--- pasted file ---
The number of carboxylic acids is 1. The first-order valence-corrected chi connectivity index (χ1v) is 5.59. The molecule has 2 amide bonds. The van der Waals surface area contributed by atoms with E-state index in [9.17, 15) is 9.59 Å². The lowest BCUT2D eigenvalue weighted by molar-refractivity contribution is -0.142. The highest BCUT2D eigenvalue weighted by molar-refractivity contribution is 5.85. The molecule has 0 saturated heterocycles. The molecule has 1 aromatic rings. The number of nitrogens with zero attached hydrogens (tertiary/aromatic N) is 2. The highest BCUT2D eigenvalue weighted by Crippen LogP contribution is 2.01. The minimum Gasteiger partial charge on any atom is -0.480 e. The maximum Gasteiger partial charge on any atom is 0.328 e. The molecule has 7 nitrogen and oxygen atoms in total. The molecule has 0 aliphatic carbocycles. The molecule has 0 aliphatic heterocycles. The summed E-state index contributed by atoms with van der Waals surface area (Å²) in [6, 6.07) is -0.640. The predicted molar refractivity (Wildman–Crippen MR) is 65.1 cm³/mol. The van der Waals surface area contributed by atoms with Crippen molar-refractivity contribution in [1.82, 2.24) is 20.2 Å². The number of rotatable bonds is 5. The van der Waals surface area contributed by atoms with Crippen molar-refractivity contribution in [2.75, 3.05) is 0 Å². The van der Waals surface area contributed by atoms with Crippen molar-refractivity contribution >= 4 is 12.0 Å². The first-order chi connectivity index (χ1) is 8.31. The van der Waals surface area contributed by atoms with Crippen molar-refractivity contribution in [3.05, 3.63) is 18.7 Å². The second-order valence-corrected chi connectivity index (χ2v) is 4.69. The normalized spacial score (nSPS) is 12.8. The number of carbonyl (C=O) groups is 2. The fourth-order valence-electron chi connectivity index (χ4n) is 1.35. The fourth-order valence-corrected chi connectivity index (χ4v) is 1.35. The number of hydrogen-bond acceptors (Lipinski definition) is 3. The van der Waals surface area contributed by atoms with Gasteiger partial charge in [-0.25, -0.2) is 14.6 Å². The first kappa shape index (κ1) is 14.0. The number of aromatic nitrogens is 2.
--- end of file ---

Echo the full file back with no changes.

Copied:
The number of carboxylic acids is 1. The first-order valence-corrected chi connectivity index (χ1v) is 5.59. The molecule has 2 amide bonds. The van der Waals surface area contributed by atoms with E-state index in [9.17, 15) is 9.59 Å². The lowest BCUT2D eigenvalue weighted by molar-refractivity contribution is -0.142. The highest BCUT2D eigenvalue weighted by molar-refractivity contribution is 5.85. The molecule has 0 saturated heterocycles. The molecule has 1 aromatic rings. The number of nitrogens with zero attached hydrogens (tertiary/aromatic N) is 2. The highest BCUT2D eigenvalue weighted by Crippen LogP contribution is 2.01. The minimum Gasteiger partial charge on any atom is -0.480 e. The maximum Gasteiger partial charge on any atom is 0.328 e. The molecule has 7 nitrogen and oxygen atoms in total. The molecule has 0 aliphatic carbocycles. The molecule has 0 aliphatic heterocycles. The summed E-state index contributed by atoms with van der Waals surface area (Å²) in [6, 6.07) is -0.640. The predicted molar refractivity (Wildman–Crippen MR) is 65.1 cm³/mol. The van der Waals surface area contributed by atoms with Crippen molar-refractivity contribution in [1.82, 2.24) is 20.2 Å². The number of rotatable bonds is 5. The van der Waals surface area contributed by atoms with Crippen molar-refractivity contribution in [2.75, 3.05) is 0 Å². The van der Waals surface area contributed by atoms with Crippen molar-refractivity contribution >= 4 is 12.0 Å². The first-order chi connectivity index (χ1) is 8.31. The van der Waals surface area contributed by atoms with Crippen molar-refractivity contribution in [3.05, 3.63) is 18.7 Å². The second-order valence-corrected chi connectivity index (χ2v) is 4.69. The normalized spacial score (nSPS) is 12.8. The number of carbonyl (C=O) groups is 2. The fourth-order valence-electron chi connectivity index (χ4n) is 1.35. The fourth-order valence-corrected chi connectivity index (χ4v) is 1.35. The number of hydrogen-bond acceptors (Lipinski definition) is 3. The van der Waals surface area contributed by atoms with Gasteiger partial charge in [-0.25, -0.2) is 14.6 Å². The first kappa shape index (κ1) is 14.0. The number of aromatic nitrogens is 2.